Then the doors are opened behind us into “our” balcony and stands are brought in with musicians. Several members of the orchestra will be playing trumpet and french horn within arm’s reach. Their play is responsive with the orchestra and choir on the stage. The experience, volume and proximity to the live music is far better than what we’d have had in our seats downstairs. Not to mention our proximity to the ceiling gave us an upfront view of the ceiling artwork and sculpture. The conclusion was beauty deep enough for tears. Even the uptight neighbor relaxed.
Upon reflection later that night, the experience exemplifies the travel analogy to Lisa and I. I had messed up by bringing our family later to the performance than we’d planned. We wrestled with our own disappointment at not meeting the expectations we’d set up for the performance. But then once we embrace the new, we meet with a better experience than we’d hoped.
What an analogy too for the Christian life and the expectations we wrestle with when life’s curveballs come our way. Travel is a condensed way of living that is teaching us much. No one knows when an illness may strike or a loved one may face a real challenge yet I know I am often so tempted to be caught up in the frustrations of the moment and to surrender my joy without a fight. Apparently, I need to be taught the same lessons again and again. The human condition, I suppose. Thank God, His unmerited grace leads us back to the path of joy.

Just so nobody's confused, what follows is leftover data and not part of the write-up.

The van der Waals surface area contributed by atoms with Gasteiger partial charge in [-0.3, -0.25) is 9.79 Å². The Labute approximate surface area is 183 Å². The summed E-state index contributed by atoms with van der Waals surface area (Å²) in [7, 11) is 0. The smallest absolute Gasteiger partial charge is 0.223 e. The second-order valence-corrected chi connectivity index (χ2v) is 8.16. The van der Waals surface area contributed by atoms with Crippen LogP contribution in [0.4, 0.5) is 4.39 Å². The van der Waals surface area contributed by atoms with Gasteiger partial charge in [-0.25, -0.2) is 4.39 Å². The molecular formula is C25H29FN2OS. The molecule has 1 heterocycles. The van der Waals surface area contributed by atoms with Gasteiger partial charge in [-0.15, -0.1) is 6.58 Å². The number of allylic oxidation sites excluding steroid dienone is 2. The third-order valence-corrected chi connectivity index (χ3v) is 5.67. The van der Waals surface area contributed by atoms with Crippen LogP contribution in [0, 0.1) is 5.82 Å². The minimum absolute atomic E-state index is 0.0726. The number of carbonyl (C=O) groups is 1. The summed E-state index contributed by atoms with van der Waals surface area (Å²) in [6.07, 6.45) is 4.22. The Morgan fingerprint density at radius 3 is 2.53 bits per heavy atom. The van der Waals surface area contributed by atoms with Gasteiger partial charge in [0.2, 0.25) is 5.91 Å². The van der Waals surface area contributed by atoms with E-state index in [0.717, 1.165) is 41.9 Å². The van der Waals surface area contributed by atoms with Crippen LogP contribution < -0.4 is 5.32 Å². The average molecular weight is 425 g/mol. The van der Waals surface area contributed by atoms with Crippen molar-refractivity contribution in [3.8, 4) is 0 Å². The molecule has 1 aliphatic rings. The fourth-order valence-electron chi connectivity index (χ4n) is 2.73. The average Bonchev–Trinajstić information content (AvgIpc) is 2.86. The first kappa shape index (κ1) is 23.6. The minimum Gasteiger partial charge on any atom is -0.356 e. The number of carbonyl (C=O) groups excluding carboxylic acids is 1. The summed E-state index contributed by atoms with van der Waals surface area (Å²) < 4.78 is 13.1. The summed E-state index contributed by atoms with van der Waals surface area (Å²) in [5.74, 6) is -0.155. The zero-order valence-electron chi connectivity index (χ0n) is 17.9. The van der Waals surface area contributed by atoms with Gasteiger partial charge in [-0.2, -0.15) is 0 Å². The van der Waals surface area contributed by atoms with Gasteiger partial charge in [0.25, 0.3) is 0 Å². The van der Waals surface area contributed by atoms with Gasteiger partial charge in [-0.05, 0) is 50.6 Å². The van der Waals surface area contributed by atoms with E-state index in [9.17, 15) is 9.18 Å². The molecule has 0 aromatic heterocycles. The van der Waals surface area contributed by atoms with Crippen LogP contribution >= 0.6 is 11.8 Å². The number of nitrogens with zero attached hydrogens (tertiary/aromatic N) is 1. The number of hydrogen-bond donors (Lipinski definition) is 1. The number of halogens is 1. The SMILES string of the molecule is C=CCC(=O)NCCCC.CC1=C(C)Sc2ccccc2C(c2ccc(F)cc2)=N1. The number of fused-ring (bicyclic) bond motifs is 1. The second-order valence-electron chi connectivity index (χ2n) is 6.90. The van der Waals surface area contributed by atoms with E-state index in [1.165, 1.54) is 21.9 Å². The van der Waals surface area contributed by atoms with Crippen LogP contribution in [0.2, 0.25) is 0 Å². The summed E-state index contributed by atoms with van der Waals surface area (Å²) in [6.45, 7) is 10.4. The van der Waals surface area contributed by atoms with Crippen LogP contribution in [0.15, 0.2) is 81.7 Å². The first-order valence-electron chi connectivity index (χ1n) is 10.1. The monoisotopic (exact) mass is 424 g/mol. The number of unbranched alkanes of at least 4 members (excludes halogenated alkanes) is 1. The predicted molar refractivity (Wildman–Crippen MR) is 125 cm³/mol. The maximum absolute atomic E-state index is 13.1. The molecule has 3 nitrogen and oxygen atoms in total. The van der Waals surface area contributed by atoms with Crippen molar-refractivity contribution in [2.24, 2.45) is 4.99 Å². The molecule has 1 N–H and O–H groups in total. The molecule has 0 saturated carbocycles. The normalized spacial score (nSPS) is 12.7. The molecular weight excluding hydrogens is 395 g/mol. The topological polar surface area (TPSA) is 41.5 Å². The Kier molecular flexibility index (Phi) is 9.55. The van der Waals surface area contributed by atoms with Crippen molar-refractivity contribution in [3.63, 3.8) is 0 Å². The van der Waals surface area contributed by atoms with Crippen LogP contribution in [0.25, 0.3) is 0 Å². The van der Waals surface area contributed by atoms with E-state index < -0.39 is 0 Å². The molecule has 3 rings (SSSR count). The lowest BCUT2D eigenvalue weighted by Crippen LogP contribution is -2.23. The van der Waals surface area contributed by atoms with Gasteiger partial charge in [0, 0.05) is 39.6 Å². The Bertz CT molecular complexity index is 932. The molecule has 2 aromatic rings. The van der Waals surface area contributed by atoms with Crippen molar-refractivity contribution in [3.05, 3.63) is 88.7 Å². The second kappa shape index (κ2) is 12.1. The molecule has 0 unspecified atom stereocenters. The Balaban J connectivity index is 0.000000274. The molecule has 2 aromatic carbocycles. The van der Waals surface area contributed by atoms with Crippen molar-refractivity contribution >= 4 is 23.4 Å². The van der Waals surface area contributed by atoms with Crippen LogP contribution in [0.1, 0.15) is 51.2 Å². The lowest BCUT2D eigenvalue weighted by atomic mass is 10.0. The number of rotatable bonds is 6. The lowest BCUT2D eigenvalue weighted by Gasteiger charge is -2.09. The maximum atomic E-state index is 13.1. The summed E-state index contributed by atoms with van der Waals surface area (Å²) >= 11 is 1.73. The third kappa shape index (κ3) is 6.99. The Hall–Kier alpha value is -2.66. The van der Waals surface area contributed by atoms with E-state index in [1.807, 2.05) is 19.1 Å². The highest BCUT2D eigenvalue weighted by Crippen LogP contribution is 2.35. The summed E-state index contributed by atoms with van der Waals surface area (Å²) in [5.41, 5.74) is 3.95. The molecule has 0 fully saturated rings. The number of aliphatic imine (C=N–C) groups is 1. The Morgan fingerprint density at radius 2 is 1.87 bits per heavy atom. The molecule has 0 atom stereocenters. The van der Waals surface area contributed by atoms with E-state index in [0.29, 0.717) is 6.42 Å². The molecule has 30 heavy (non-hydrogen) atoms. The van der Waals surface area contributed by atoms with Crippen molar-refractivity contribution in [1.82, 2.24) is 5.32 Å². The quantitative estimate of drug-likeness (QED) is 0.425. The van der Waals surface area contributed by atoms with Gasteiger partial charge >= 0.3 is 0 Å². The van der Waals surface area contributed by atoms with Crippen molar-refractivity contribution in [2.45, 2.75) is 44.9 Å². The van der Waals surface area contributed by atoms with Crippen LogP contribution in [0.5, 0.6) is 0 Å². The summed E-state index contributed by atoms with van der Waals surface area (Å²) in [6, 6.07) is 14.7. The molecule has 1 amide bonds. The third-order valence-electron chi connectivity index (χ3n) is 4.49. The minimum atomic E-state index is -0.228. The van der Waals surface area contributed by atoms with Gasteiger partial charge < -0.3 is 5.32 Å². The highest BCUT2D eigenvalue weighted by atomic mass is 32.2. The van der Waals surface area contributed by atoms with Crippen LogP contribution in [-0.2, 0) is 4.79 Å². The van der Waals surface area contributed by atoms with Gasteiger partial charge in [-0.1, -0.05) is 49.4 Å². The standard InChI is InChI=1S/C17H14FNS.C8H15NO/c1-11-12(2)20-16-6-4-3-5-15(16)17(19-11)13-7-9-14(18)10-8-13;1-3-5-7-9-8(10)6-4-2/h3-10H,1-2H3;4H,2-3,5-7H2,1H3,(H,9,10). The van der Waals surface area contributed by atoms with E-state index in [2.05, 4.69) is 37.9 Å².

To their credit, the manager advised that the “latecomers would not be seated” blurb was written only in Czech but the next day he offers us discounted seats to another performance. We have other plans but sure appreciate his efforts.
Castle Hill stands high and proud over Prague and the walk up to its vistas is a good climb. Prague Castle is the largest ancient castle in the world. The “Hill” holds the official residence of the Czech president, romanesque St George’s basilica, a courtyard and the gothic St Vitus cathedral.
[Castle Hill dominating the Prague skyline]
[on Castle Hill]
We duck into the St Vitus cathedral to glimpse the stained glass window done by Alfons Mucha. St Vitus was under construction for over six centuries.
It’s hard to resist a picture with the castle guards. Meanwhile, a lone man is waving a sign and protesting a government policy of some type. Unfortunately, no one pays him much mind and I wonder if everyone outside the castle is from somewhere else.
[Will and his stone crown]
[L is for Luke!]
A podcast we’d enjoyed explained an American family’s connection to Czech properties. The Lobkowicz family is a Czech royal family and owned many castles before all was seized by the Communists. The family lived in the Boston area and one of the sons went to Harvard. After the Wall came down, it was all returned to the family in 1990. Their wealth includes original manuscripts from Beethoven and Mozart but the family could not afford the taxes and upkeep on all their castles and properties. One of the family palaces is here on Castle Hill. The son moved back to Prague after the fall of the Communist government to receive, restore and display the family’s ancestral holdings. Nice work if you can get it!